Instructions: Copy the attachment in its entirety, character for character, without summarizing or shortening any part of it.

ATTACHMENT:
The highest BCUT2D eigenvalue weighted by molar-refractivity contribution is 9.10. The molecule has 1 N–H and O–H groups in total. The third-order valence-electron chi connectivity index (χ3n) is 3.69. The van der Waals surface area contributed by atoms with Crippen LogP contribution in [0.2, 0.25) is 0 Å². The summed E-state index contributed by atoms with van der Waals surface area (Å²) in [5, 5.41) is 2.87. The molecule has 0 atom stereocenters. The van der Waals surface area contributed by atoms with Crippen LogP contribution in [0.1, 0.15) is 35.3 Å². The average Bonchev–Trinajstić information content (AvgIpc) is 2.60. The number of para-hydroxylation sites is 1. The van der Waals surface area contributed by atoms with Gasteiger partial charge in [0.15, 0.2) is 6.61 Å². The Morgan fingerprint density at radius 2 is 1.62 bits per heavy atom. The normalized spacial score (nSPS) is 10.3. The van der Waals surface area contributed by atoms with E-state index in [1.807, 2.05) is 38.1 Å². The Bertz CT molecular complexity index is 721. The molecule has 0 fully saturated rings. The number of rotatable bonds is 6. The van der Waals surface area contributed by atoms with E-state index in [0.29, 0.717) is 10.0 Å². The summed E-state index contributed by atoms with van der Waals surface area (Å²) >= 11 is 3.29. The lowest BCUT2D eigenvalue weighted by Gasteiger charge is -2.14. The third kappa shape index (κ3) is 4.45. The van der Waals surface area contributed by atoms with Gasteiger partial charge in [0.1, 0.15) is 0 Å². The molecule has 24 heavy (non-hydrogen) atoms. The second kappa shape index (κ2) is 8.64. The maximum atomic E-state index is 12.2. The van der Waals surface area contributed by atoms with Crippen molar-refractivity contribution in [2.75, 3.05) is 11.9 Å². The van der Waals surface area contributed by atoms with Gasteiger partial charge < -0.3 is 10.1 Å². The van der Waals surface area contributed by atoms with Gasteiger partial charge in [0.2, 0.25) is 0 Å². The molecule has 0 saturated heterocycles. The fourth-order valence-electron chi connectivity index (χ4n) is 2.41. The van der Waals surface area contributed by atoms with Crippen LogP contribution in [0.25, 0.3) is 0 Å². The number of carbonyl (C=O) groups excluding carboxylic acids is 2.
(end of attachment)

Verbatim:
The highest BCUT2D eigenvalue weighted by molar-refractivity contribution is 9.10. The molecule has 1 N–H and O–H groups in total. The third-order valence-electron chi connectivity index (χ3n) is 3.69. The van der Waals surface area contributed by atoms with Crippen LogP contribution in [0.2, 0.25) is 0 Å². The summed E-state index contributed by atoms with van der Waals surface area (Å²) in [5, 5.41) is 2.87. The molecule has 0 atom stereocenters. The van der Waals surface area contributed by atoms with Crippen LogP contribution in [0.1, 0.15) is 35.3 Å². The average Bonchev–Trinajstić information content (AvgIpc) is 2.60. The number of para-hydroxylation sites is 1. The van der Waals surface area contributed by atoms with Gasteiger partial charge in [0.15, 0.2) is 6.61 Å². The Morgan fingerprint density at radius 2 is 1.62 bits per heavy atom. The normalized spacial score (nSPS) is 10.3. The van der Waals surface area contributed by atoms with E-state index in [1.807, 2.05) is 38.1 Å². The Bertz CT molecular complexity index is 721. The molecule has 0 fully saturated rings. The number of rotatable bonds is 6. The van der Waals surface area contributed by atoms with E-state index in [0.29, 0.717) is 10.0 Å². The summed E-state index contributed by atoms with van der Waals surface area (Å²) >= 11 is 3.29. The lowest BCUT2D eigenvalue weighted by Gasteiger charge is -2.14. The third kappa shape index (κ3) is 4.45. The van der Waals surface area contributed by atoms with Gasteiger partial charge in [0.1, 0.15) is 0 Å². The molecule has 24 heavy (non-hydrogen) atoms. The second kappa shape index (κ2) is 8.64. The maximum atomic E-state index is 12.2. The van der Waals surface area contributed by atoms with Crippen molar-refractivity contribution in [2.75, 3.05) is 11.9 Å². The van der Waals surface area contributed by atoms with Gasteiger partial charge < -0.3 is 10.1 Å². The van der Waals surface area contributed by atoms with Gasteiger partial charge in [0.2, 0.25) is 0 Å². The molecule has 0 saturated heterocycles. The fourth-order valence-electron chi connectivity index (χ4n) is 2.41. The van der Waals surface area contributed by atoms with Crippen LogP contribution in [0.25, 0.3) is 0 Å². The number of carbonyl (C=O) groups excluding carboxylic acids is 2.